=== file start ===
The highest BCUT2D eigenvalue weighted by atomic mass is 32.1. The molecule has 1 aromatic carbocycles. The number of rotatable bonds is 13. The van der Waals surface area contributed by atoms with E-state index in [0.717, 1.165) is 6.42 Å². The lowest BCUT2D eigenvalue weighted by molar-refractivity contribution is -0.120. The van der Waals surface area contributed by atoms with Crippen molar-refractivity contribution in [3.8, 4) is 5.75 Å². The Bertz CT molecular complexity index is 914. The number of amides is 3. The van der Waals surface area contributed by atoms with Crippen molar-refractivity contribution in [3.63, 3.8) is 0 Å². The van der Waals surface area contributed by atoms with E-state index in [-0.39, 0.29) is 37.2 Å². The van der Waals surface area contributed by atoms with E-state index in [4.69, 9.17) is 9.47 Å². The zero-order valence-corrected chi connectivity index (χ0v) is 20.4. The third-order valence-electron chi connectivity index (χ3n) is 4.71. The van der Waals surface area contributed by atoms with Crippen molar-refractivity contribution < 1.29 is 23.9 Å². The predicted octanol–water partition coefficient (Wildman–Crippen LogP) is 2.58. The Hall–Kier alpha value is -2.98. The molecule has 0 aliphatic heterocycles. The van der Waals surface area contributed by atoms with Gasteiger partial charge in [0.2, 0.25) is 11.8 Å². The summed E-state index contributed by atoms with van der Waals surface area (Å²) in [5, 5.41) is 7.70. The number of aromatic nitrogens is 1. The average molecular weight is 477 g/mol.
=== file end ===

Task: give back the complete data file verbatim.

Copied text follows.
The highest BCUT2D eigenvalue weighted by atomic mass is 32.1. The molecule has 1 aromatic carbocycles. The number of rotatable bonds is 13. The van der Waals surface area contributed by atoms with E-state index in [0.717, 1.165) is 6.42 Å². The lowest BCUT2D eigenvalue weighted by molar-refractivity contribution is -0.120. The van der Waals surface area contributed by atoms with Crippen molar-refractivity contribution in [3.8, 4) is 5.75 Å². The Bertz CT molecular complexity index is 914. The number of amides is 3. The van der Waals surface area contributed by atoms with Crippen molar-refractivity contribution in [3.63, 3.8) is 0 Å². The van der Waals surface area contributed by atoms with E-state index in [-0.39, 0.29) is 37.2 Å². The van der Waals surface area contributed by atoms with E-state index in [4.69, 9.17) is 9.47 Å². The zero-order valence-corrected chi connectivity index (χ0v) is 20.4. The third-order valence-electron chi connectivity index (χ3n) is 4.71. The van der Waals surface area contributed by atoms with Crippen molar-refractivity contribution < 1.29 is 23.9 Å². The predicted octanol–water partition coefficient (Wildman–Crippen LogP) is 2.58. The Hall–Kier alpha value is -2.98. The molecule has 0 aliphatic heterocycles. The van der Waals surface area contributed by atoms with Gasteiger partial charge in [0.2, 0.25) is 11.8 Å². The summed E-state index contributed by atoms with van der Waals surface area (Å²) in [5, 5.41) is 7.70. The number of aromatic nitrogens is 1. The average molecular weight is 477 g/mol.